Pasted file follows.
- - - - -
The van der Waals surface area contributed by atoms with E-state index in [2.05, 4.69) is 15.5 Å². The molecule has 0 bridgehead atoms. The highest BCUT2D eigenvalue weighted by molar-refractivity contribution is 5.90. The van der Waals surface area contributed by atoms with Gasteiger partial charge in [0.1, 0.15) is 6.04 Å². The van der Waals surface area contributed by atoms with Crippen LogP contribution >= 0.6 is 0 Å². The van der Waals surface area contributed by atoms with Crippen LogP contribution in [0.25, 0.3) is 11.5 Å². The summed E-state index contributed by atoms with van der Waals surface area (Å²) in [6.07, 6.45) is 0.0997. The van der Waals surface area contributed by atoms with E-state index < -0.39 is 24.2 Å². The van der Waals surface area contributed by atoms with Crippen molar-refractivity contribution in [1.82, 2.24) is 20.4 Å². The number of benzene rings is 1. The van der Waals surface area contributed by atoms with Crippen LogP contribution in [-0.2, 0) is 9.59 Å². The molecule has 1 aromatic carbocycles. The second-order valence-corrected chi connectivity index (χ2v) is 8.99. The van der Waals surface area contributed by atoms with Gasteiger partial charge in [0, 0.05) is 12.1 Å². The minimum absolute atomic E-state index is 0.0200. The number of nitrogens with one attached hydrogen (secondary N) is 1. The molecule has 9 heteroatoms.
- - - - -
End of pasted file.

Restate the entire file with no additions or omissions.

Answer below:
The van der Waals surface area contributed by atoms with E-state index in [2.05, 4.69) is 15.5 Å². The molecule has 0 bridgehead atoms. The highest BCUT2D eigenvalue weighted by molar-refractivity contribution is 5.90. The van der Waals surface area contributed by atoms with Gasteiger partial charge in [0.1, 0.15) is 6.04 Å². The van der Waals surface area contributed by atoms with Crippen LogP contribution >= 0.6 is 0 Å². The van der Waals surface area contributed by atoms with Crippen LogP contribution in [0.25, 0.3) is 11.5 Å². The summed E-state index contributed by atoms with van der Waals surface area (Å²) in [6.07, 6.45) is 0.0997. The van der Waals surface area contributed by atoms with E-state index < -0.39 is 24.2 Å². The van der Waals surface area contributed by atoms with Crippen molar-refractivity contribution in [1.82, 2.24) is 20.4 Å². The number of benzene rings is 1. The van der Waals surface area contributed by atoms with Crippen LogP contribution in [-0.2, 0) is 9.59 Å². The molecule has 1 aromatic carbocycles. The second-order valence-corrected chi connectivity index (χ2v) is 8.99. The van der Waals surface area contributed by atoms with Gasteiger partial charge in [0, 0.05) is 12.1 Å². The minimum absolute atomic E-state index is 0.0200. The number of nitrogens with one attached hydrogen (secondary N) is 1. The molecule has 9 heteroatoms.